Other Youth Voices

Kayanna

Youth Voice: Kayanna
Kayanna: Reflections on National Summit on Preventing Youth Violence
"I was very eager to meet and converse with my peers as well as key leadership throughout the country. I think that it is very important to give folks that may not normally interact the opportunity to do so."
We spoke with Kayanna via email in August 2015.

Kayanna is the chair and city-wide commissioner of the Baltimore City Youth Commission. She recently earned her degree in metropolitan studies from Towson University. She also serves as an AmeriCorps Public Ally at Park Heights Renaissance, a community development corporation that focuses on community and economic development. She a passionate change maker committed to creating opportunities for young people in Baltimore City to succeed.

What were your expectations of the Summit?

Prior to my arrival at the Fourth National Summit on Preventing Youth Violence, I was extremely excited to meet and exchange ideas with youth and leaders from across the country. I was very eager to see what cities similar to Baltimore were doing to cure the violence.

I was eager to attend the summit, to hear people’s views about Baltimore specifically following the uprising; however, I also came with the mindset that I was ready to share and give a broader understating of Baltimore to people who do not live in Baltimore. I personally believe that summits such as the National Youth Violence Prevention Summit serve as an important venue to bring diverse groups of people together, which is critical in gaining both understanding and compassion. It provides a platform to share experiences and exchange ideas. In addition, I was very eager to meet and converse with my peers as well as key leadership throughout the country. I think that it is very important to give folks that may not normally interact the opportunity to do so.

When I arrived at the Summit, I expected to see more youth in attendance. I think it would be so powerful to have something similar with more youth and young adults to be in a setting as such to exchange ideas and talk about issues that affect us and solutions to combat those issues.

What key experiences made a difference for you?

One of the most important things that happened was the conversations between me and my peers. I felt solidarity in our shared experiences. Oftentimes you think that you might not have anything in common with someone across the country because of a geographical difference; however, we had many similar experiences and feelings. We talked about the work that we do and the challenges that we face on a daily basis, which almost mirrored one another.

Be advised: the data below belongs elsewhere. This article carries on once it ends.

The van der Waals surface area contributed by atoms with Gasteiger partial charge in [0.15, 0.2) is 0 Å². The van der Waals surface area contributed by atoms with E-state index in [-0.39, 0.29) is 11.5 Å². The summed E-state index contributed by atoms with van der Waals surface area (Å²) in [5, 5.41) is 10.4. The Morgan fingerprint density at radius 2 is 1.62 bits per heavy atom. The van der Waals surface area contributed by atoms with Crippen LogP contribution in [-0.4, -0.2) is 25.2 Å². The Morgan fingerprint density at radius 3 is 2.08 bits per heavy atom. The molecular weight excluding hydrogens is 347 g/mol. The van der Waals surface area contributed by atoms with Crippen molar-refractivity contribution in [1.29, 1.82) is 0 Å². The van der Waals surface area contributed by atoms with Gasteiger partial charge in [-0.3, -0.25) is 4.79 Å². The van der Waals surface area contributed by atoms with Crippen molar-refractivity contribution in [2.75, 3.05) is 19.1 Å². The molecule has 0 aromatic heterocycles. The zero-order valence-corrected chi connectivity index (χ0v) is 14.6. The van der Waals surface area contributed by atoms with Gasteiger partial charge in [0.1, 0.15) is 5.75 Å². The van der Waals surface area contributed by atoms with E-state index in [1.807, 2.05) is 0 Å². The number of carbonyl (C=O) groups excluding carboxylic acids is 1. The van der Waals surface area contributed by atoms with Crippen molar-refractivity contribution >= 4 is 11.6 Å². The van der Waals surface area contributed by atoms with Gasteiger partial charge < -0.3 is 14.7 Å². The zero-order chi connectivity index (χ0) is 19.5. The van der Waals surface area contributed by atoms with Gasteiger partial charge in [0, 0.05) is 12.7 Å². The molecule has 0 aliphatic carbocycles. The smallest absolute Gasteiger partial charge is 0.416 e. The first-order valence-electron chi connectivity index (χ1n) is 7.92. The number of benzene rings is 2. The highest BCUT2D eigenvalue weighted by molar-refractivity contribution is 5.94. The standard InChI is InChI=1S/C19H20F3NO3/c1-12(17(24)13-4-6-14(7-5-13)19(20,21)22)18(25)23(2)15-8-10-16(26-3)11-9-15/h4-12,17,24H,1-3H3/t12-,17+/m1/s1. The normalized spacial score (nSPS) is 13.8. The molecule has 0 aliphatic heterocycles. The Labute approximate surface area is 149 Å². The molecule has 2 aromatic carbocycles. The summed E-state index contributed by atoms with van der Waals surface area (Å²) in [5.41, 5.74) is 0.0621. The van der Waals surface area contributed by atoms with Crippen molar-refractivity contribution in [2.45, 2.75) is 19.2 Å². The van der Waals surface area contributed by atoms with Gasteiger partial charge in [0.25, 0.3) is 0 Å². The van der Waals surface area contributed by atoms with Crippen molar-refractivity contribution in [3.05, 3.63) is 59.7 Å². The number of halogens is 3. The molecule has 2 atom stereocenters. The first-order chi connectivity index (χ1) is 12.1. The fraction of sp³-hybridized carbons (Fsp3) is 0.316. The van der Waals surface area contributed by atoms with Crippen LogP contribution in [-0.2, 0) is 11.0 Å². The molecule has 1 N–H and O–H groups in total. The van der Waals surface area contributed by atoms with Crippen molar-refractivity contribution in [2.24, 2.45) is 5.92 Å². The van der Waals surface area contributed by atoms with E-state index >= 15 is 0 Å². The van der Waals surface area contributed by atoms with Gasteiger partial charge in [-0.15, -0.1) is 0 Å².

At times I wonder if change will ever happen. I wonder if there will be serious violence prevention measures that don’t just sugarcoat the issues, but actually combat the issues. A defining moment for me was when one of the speakers posed a question to the audience. He asked, “Are you serious about the work that needs to happen?” Summits convene to talk about “the issue” yet we know the issue, and for years we’ve been having the same conversations. We know that the structure of our society is the cause of many of the ills that persons within society face. We know people live in damaged communities. We know that many youth are growing up without a nuclear family structure. We know that people don’t have jobs. We know that our education system is failing us. We know the issues and the solutions, so it bothers me that people are still dying.

What is your greatest takeaway from attending the Summit?

If I could tell someone one thing I learned from the Summit, it would be speaking with the youth representatives from Boston and learning about their efforts to engage Boston’s youth. I learned about youth participatory budgeting, which gives youth the opportunity to truly have a say about what happens in their city and it gives them real power. I was very eager to explore it, and since the Summit, the Baltimore City Youth Commission and staff of the mayor’s office have been in contact with Boston to understand the processes and challenges that they faced in bringing youth participatory budgeting to fruition. Hopefully, it is a model that the city of Baltimore can adopt!

What is one thing you loved and one thing you would change about the Summit?

I loved the time spent with other youth and young adults from across the country. One thing I would change is I would have more youth and young adults attend the Summit. In addition, I would also like to see members of Congress and of the Senate in attendance. Many laws contribute to the structure of our society and the ills that members of our society face on a daily basis. We need to have stakeholders from every part of our society that can play a role in the real change that needs to happen.